What does June make you think of? The warming weather, as our planet rockets towards global apocalypse, maybe the difference between the dead rising from the grave and the moronic lepton that ignites bath salts for a high? Regardless, the first month of summer brings all kinds of different ideas into our brains. For me, it signals the halfway point of the musical year.
We’ve had six months of 2012 and a few shining stars have punched through the otherwise dark matter of music releases. To celebrate this milestone, I have concocted a list of the ten best records to be released so far in 2012. The lean is towards metal, but the title Best Metal Records is a bit restrictive for what we've got here. But what the hell? We make the rules. Here we go…..
10. Old Man Gloom – No
Hydra Head Records
Fret not followers of the heavy music trail, I only put Old Man Gloom at number 10 because it dropped in on me just under the wire. Less a band than a music project, Old Man Gloom returns after eight years with No, and the ass kicking begins swiftly. Part noise, part doom, part experimental bouillabaisse of sound scratches and grooves, No constantly tests your ability to think past your ideas on extreme music. Imagine thinking man’s evil that rocks and you’ll start to get the idea.
09. Torche – Harmonicraft
I thought I had made a lofty connection by calling the new Torche album Foo Fighters with balls. Then a friend said it reminded him of Sugar and suddenly I wanted to quit writing. He was right, so was I and yet we’re both wrong. While elements of those bands swirl aroundHarmonicraft, the core of what’s happening is all Torche. I’ve waited for an album like this for a long time. A record that’s not afraid to match catchy hooks and pop choruses with High Rocktane power. Harmonicraft is a good time album that reminds us how the term “pop” music used to mean catchy music that moved us and not prefabricated crap.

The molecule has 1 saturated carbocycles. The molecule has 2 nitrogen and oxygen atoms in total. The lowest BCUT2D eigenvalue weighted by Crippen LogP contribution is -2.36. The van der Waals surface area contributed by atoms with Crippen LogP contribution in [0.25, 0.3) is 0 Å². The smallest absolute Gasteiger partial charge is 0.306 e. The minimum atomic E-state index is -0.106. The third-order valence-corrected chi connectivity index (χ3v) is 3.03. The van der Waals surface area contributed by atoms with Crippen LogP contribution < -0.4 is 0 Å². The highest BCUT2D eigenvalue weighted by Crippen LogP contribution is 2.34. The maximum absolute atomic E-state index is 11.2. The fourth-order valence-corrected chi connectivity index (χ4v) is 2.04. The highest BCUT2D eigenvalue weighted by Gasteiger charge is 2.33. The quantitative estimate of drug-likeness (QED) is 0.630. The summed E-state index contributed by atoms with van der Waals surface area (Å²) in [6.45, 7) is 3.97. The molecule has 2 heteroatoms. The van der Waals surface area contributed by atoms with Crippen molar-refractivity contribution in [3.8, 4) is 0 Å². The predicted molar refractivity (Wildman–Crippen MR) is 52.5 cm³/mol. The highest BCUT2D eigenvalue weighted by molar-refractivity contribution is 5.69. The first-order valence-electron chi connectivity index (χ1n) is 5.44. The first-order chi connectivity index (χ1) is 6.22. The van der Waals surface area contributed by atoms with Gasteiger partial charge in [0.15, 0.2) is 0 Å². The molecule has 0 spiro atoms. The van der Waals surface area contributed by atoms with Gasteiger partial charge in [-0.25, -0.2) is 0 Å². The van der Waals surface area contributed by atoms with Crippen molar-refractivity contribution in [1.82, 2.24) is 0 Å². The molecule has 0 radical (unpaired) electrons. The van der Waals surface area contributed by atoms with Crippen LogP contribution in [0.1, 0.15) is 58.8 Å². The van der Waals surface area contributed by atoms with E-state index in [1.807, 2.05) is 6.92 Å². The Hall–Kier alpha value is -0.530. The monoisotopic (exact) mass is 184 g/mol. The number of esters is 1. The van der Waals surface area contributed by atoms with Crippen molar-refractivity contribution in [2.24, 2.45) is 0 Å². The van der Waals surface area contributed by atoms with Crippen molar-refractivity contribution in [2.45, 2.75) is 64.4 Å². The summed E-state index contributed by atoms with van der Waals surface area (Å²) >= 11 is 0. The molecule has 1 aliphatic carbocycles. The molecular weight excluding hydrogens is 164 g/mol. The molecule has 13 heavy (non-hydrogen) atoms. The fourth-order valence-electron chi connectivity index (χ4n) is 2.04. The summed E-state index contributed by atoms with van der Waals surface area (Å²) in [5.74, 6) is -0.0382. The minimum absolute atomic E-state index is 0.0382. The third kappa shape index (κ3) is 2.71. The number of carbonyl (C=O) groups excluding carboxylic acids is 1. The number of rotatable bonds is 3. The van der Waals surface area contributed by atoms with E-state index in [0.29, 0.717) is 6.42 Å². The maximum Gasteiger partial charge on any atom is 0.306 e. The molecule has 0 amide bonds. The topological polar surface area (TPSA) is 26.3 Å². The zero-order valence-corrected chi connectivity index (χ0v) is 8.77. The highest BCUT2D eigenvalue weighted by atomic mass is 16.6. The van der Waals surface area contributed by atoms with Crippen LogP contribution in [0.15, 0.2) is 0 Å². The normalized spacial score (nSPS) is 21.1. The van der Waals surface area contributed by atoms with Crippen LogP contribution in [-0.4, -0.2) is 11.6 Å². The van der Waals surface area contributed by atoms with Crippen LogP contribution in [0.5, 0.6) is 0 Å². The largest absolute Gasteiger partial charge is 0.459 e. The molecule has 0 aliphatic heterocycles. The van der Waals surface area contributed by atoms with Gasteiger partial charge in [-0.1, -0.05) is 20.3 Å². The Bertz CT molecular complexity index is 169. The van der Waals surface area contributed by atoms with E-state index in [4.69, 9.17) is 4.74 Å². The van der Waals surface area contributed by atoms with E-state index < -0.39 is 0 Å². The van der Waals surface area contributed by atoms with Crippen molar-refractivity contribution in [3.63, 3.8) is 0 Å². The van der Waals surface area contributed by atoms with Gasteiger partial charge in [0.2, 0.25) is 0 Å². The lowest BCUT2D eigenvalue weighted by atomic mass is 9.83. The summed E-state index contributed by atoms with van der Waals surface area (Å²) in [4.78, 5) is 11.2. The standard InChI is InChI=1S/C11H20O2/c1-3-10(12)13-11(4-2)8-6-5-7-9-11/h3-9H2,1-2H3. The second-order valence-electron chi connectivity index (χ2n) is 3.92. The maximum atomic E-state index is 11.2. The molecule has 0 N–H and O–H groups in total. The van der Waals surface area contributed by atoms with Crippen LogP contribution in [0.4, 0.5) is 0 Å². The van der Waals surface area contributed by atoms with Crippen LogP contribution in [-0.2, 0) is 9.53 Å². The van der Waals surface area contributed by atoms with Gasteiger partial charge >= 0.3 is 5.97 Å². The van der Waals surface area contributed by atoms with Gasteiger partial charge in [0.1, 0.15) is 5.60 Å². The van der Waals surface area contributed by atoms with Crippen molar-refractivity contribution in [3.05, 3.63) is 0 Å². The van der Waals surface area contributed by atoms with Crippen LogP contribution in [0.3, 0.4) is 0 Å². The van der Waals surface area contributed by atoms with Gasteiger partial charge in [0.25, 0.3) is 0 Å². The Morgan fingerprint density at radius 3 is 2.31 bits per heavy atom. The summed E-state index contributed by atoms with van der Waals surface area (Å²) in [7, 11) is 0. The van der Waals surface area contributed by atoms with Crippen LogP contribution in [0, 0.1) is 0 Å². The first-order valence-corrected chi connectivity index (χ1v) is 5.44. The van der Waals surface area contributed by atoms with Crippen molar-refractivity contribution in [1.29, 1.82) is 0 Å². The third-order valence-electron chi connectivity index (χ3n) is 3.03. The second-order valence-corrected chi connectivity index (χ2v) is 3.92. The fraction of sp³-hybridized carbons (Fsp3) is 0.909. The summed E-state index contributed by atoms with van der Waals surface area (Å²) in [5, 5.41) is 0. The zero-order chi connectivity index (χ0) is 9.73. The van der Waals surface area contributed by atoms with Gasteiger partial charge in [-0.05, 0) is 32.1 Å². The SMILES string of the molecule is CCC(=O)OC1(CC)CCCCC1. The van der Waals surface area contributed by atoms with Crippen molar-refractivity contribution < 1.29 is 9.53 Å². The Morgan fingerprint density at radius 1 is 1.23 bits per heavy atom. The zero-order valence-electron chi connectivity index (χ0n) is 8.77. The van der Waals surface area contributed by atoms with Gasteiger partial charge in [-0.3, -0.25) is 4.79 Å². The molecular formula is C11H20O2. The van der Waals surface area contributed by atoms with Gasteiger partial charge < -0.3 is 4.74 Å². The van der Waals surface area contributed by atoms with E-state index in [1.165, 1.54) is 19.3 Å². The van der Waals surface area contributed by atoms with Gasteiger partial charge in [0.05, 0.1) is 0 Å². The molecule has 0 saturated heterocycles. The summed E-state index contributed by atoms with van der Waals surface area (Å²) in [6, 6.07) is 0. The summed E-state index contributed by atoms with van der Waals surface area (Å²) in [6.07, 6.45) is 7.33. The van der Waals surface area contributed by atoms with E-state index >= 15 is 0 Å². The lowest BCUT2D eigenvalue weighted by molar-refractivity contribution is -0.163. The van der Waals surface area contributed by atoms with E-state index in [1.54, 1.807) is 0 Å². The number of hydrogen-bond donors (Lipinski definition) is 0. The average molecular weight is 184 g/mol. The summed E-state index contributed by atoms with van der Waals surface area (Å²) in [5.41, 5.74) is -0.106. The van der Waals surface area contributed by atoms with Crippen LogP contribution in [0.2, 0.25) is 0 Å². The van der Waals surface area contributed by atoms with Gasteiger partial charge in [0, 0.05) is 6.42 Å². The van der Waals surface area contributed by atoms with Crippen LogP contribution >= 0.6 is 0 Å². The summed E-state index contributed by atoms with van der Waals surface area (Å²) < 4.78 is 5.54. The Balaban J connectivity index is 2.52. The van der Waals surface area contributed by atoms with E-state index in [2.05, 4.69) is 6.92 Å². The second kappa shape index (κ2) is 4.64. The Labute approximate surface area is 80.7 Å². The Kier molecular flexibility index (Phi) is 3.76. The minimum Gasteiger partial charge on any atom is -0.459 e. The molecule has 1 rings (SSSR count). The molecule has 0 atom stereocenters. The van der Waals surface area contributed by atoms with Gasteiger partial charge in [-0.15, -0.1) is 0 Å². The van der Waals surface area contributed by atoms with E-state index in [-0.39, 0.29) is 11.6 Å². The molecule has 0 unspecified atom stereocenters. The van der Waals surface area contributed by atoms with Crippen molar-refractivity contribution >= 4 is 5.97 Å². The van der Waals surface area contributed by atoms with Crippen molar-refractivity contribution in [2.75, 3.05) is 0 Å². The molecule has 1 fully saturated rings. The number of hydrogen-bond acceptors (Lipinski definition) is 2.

08. Pallbearer – Sorrow And Extinction
Profound Lore Records
Right out I should say this is woefully unrecognized album. I’m not sure why a record this good hasn’t been screamed from the lips of all who claim to appreciate extreme music but it hasn’t. I’m just as guilty, I found this through a friend’s post on Facebook for Christ sake. Pallbearer has made an album that is epic, creepy and heavy but also weaves in sublime textures of folk and tribal story telling of another time. The music weighs in at a 1000 pounds but the vocals are sung as though the holy man from a mythical mountain came to sing to us about the history of all creation. Doom heads will dig on the grooves but those who need to feel something deeper will marvel at the tiny particles that are stitched together to create this monolith.
07. Killing Joke – MMXII